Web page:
The Federal Reserve's monetary policy committee gathered for a one-day meeting on Tuesday to consider, and perhaps adopt, additional measures to prop up a softening U.S. economic recovery.

Data has been decidedly weak since the central bank's last meeting in late June. Consumer spending is petering out and manufacturing appears to be losing steam. The unemployment rate, meanwhile, is stuck at 9.5 percent, with companies still reluctant to hire.

With U.S. interest rates already effectively at zero, the central bank has run out of easy policy options. Top Fed officials argue, however, they can do more to fight renewed economic weakness, including reinvesting proceeds from maturing mortgage bonds back into that market.

The Fed could decide to announce such a shift Tuesday, although it may choose to simply nod to mounting risks and lay the groundwork for a possible eventual return to easing in its post-meeting statement, which is expected around 2:15 p.m. EDT. The meeting began at 8 a.m. EDT, as scheduled.

We'll be looking for some acknowledgment about how growth appears to have slowed, said Jay Bryson, global economist at Wells Fargo Securities in Charlotte, North Carolina.

Reinvesting proceeds as mortgage bonds mature could prevent a passive tightening of monetary policy, although the impact on overall financial conditions would be minimal.

Other Fed options include lowering the rate it pays banks to park their excess reserves at the central bank, currently at an already low 0.25 percent, or somehow redoubling its already-stated commitment to keep interest rates low for an extended period.

The idea is to prevent a deflationary cycle of falling prices and depressed consumption from taking hold.

That fear was reflected in the findings of a San Francisco Fed study released on Monday. It found a significant chance the economy would slip back into recession in the next two years.

They have the ammo. The question is how effective it is, Bryson said.

A monthly Blue Chip poll of economists released on Monday showed that 55 percent believe the Fed will take more steps to support growth in the next 12 months.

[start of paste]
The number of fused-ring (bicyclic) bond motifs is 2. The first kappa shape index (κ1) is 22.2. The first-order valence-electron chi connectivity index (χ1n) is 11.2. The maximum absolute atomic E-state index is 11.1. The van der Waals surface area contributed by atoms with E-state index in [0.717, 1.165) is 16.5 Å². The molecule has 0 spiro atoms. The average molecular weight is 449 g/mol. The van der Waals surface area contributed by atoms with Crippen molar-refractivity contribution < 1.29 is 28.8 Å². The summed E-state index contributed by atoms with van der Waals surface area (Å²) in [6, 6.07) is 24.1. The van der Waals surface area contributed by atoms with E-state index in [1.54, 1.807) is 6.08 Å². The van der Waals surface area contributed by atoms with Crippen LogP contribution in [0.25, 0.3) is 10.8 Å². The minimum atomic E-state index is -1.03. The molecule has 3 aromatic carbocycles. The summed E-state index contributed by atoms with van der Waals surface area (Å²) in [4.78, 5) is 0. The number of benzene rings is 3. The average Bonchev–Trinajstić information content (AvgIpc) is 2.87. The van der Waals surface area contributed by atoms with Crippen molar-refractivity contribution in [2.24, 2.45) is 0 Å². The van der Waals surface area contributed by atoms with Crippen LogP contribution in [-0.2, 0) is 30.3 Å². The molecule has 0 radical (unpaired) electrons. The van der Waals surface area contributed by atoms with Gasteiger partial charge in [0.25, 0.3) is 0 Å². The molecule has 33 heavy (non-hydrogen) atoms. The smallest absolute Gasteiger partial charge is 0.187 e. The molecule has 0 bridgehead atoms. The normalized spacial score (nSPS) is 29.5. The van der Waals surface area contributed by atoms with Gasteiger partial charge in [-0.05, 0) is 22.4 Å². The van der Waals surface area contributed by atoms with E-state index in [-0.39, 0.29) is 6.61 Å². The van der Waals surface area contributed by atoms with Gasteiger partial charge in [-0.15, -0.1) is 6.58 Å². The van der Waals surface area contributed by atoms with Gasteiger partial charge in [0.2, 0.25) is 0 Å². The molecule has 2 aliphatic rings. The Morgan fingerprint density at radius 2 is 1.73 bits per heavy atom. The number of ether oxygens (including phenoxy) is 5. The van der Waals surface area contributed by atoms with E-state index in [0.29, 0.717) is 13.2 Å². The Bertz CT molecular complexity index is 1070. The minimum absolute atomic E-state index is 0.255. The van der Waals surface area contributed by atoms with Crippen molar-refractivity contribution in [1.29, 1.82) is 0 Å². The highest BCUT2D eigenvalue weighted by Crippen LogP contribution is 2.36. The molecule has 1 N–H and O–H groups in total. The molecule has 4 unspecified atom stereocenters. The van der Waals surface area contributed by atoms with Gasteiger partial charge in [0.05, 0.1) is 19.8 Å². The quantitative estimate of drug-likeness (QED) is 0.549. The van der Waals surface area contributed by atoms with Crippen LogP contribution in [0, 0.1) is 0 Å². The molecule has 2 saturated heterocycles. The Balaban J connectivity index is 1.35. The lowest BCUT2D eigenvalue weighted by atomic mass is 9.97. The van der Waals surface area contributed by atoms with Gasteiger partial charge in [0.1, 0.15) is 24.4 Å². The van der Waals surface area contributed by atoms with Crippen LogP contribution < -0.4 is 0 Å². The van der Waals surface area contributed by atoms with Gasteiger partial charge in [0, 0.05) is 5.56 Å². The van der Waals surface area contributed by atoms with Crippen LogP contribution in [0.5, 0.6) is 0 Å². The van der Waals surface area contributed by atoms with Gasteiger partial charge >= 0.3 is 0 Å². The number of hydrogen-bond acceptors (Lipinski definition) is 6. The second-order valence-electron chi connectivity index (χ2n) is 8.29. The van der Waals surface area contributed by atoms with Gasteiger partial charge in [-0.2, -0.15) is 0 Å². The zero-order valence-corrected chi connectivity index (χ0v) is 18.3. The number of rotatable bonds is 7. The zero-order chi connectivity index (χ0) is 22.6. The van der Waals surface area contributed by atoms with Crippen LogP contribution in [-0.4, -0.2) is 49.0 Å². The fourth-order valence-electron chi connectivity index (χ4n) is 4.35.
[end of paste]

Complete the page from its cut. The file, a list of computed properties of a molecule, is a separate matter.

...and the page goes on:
Markets around the world treaded anxiously ahead of the Fed's decision, with global stocks falling, Treasury bond prices moving higher, and U.S. equity futures pointing to a softer open.

The Bank of Japan, which also met Tuesday, decided to hold off on any further easing measures despite a rise in the yen, which has rallied near record highs on expectations of further measures by the Fed.


Ultimately, the most powerful remaining weapon for the U.S. central bank would be a return to asset purchases, which it undertook in earnest to combat the financial crisis and severe recession after it had pushed overnight rates close to zero in December 2008.

However, support for such a step does not yet seem in place.

The Fed's already dominant presence in the mortgage-backed securities market suggests further asset purchases may not prove so effective, although it could spark some refinancing activity by narrowing the spread between mortgage rates and yields on government debt.

Instead, if the Fed does fear the economy is at risk of stalling, it could announce another round of purchases of longer-term Treasury securities. In earlier purchases, the Fed bought some $300 billion in Treasuries and more than $1.1 trillion in mortgage bonds, more than doubling its balance sheet in the process to about $2.3 trillion.

Analysts at Goldman Sachs say the Fed could eventually decide large-scale asset purchases are needed.

Later measures would include a stronger commitment to keep rates low and/or asset purchases of at least $1 trillion, most likely also in Treasuries, Goldman Sachs economist Jan Hatzius said in a research note.

Another large bond-buying program could open the central bank up to accusations it is monetizing the debt, something Fed officials would be loathe to do.

But if the choice was between this impression and a new recession, the Fed would most likely act.

Separately, a report on Tuesday showed hourly compensation fell at an annual rate of 0.7 percent in the second quarter, holding labor costs to a weaker-than-expected 0.2 percent rise despite a sharp drop in productivity.

The data reinforced the low-inflation environment that gives the Fed some breathing room to make policy even more accommodative.